Holographic technology is frequently shown in science fiction and superhero movies (Tony Stark’s in-helmet displays are all holograms). Our real-life capabilities have historically been far more modest, even though the first science fiction author to write about the concept, Jules Verne, published his The Carpathian Castle in 1893. Now, an Australian company has constructed the world’s first multi-user holographic table, capable of tracking the eye positions and viewing angles of multiple people simultaneously and updating its models to correspond to what they’re seeing from their specific angles.
The company, Euclideon, has only shown a prototype for now, but plans to have the final version up for sale in 2018. The problem with existing hologram tables is that they don’t change their perspectives when multiple users look at them. There’ve been a handful of devices that tackled this issue before, but they’ve all used various tricks to do it and have had some significant limitations. According to NewAtlas, the Euclideon tech demo is notably different and significantly more advanced.
One substantial reason to take what we’re about to say with an enormous grain of salt is that Euclideon made headlines in 2011 for hyping the so-called Unlimited Detail engine, a supposed gaming engine that would change the world by rendering gorgeous worlds with no fancy GPU requirements… with the minor caveat that their engine couldn’t handle physics, procedural lightning, or moving objects. It also couldn’t really do anti-aliasing. Amazingly, these minor issues killed any interest anyone had in the Unlimited Detail engine, though Euclideon spent so long pumping the thing people were debunking it in 2011 and then debunking it againin 2016. Commercial games that use UD? Zero.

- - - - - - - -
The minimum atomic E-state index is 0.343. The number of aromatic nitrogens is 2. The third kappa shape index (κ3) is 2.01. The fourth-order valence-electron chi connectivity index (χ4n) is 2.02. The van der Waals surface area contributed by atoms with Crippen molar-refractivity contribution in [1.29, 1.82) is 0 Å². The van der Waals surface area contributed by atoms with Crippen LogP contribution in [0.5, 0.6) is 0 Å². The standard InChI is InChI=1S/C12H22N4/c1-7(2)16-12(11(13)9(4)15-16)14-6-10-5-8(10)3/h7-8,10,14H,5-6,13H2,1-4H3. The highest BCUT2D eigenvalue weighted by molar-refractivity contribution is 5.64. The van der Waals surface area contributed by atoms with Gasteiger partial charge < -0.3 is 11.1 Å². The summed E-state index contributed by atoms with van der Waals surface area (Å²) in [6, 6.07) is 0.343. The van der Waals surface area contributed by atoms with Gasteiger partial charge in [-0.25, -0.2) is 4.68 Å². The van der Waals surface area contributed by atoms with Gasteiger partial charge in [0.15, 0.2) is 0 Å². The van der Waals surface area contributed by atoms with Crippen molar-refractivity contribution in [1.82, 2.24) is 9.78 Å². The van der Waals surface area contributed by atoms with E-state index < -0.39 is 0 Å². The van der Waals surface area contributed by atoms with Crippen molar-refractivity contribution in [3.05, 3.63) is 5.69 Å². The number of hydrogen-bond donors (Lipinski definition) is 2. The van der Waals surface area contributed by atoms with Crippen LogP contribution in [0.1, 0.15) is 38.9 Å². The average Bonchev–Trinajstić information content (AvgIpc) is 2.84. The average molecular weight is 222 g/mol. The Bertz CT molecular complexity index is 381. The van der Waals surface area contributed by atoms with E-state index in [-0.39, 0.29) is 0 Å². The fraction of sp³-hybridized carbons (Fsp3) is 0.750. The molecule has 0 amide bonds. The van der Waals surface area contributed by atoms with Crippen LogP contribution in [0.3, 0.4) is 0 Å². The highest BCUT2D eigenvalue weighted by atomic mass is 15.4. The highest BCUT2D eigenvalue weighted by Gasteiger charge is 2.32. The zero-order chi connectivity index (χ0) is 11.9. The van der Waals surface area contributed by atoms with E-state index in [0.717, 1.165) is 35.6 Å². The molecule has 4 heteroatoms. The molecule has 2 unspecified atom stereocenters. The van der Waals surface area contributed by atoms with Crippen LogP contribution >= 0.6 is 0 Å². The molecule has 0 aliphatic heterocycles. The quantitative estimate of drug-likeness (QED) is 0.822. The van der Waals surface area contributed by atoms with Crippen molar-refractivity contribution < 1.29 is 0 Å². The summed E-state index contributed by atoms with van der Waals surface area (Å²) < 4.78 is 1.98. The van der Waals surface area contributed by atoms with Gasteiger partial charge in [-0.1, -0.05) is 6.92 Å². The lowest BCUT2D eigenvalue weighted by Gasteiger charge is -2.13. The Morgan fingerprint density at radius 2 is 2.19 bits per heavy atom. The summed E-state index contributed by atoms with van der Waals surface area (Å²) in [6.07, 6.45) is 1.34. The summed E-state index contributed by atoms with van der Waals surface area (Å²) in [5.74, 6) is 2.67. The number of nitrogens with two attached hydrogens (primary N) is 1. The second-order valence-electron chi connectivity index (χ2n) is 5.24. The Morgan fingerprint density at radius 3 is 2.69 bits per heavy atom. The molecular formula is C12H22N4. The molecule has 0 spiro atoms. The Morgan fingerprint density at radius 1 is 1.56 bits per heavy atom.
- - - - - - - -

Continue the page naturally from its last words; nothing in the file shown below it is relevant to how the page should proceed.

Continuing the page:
In this case, Euclideon is claiming to have married per-eye motion tracking with a pair of glasses that provide polarized lenses and are used to interface with the motion trackers. Positional data on each user is fed into one of four motion trackers positioned around the table. Based on this, the table builds a correctly projected image for each eye. Up to eight separate images can be created per system, which means four different people can see the same side of an image, from the same perspective, while standing in different positions around the table.
The table uses the Unlimited Detail engine, and the company CEO, Bruce Dell, believes it could help revive both the fortunes of that product as well as video arcades. Depending on how simple the games are, that’s potentially possible. But again, the Unlimited Detail engine lacks a great deal of what game developers expect.
Still, there are potential non-gaming applications that would make great use of this capability. Any collaborative design process could benefit, and the ability to see 3D models at this kind of scale could be useful in architecture, town planning, and a variety of other use cases. Euclideon’s trials and travails with the UD engine to-date don’t exactly inspire confidence, but the company still may have made a genuine breakthrough with this technology. Color us cautiously — very cautiously — optimistic. The company is targeting a $ 50K price when it does go on sale, however, so don’t expect to see these in the living room just yet.